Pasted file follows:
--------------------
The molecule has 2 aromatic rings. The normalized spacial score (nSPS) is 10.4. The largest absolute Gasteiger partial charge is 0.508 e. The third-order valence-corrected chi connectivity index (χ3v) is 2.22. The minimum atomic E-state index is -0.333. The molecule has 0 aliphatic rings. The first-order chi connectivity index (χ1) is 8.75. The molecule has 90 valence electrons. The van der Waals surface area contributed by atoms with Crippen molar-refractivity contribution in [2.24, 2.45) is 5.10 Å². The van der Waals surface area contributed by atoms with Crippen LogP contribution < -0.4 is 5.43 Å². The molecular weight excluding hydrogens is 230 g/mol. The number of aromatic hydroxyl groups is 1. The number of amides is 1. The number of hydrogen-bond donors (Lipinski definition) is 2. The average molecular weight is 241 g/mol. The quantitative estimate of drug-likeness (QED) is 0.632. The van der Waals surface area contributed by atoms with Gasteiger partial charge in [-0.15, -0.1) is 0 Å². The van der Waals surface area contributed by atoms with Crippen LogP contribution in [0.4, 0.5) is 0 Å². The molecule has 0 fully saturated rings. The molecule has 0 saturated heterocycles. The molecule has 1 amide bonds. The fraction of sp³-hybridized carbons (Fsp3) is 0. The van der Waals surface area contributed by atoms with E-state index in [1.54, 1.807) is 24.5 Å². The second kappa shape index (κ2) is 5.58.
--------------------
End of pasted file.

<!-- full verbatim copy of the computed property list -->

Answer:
The molecule has 2 aromatic rings. The normalized spacial score (nSPS) is 10.4. The largest absolute Gasteiger partial charge is 0.508 e. The third-order valence-corrected chi connectivity index (χ3v) is 2.22. The minimum atomic E-state index is -0.333. The molecule has 0 aliphatic rings. The first-order chi connectivity index (χ1) is 8.75. The molecule has 90 valence electrons. The van der Waals surface area contributed by atoms with Crippen molar-refractivity contribution in [2.24, 2.45) is 5.10 Å². The van der Waals surface area contributed by atoms with Crippen LogP contribution < -0.4 is 5.43 Å². The molecular weight excluding hydrogens is 230 g/mol. The number of aromatic hydroxyl groups is 1. The number of amides is 1. The number of hydrogen-bond donors (Lipinski definition) is 2. The average molecular weight is 241 g/mol. The quantitative estimate of drug-likeness (QED) is 0.632. The van der Waals surface area contributed by atoms with Gasteiger partial charge in [-0.15, -0.1) is 0 Å². The van der Waals surface area contributed by atoms with Crippen LogP contribution in [0.4, 0.5) is 0 Å². The molecule has 0 fully saturated rings. The molecule has 0 saturated heterocycles. The molecule has 1 amide bonds. The fraction of sp³-hybridized carbons (Fsp3) is 0. The van der Waals surface area contributed by atoms with E-state index in [1.54, 1.807) is 24.5 Å². The second kappa shape index (κ2) is 5.58.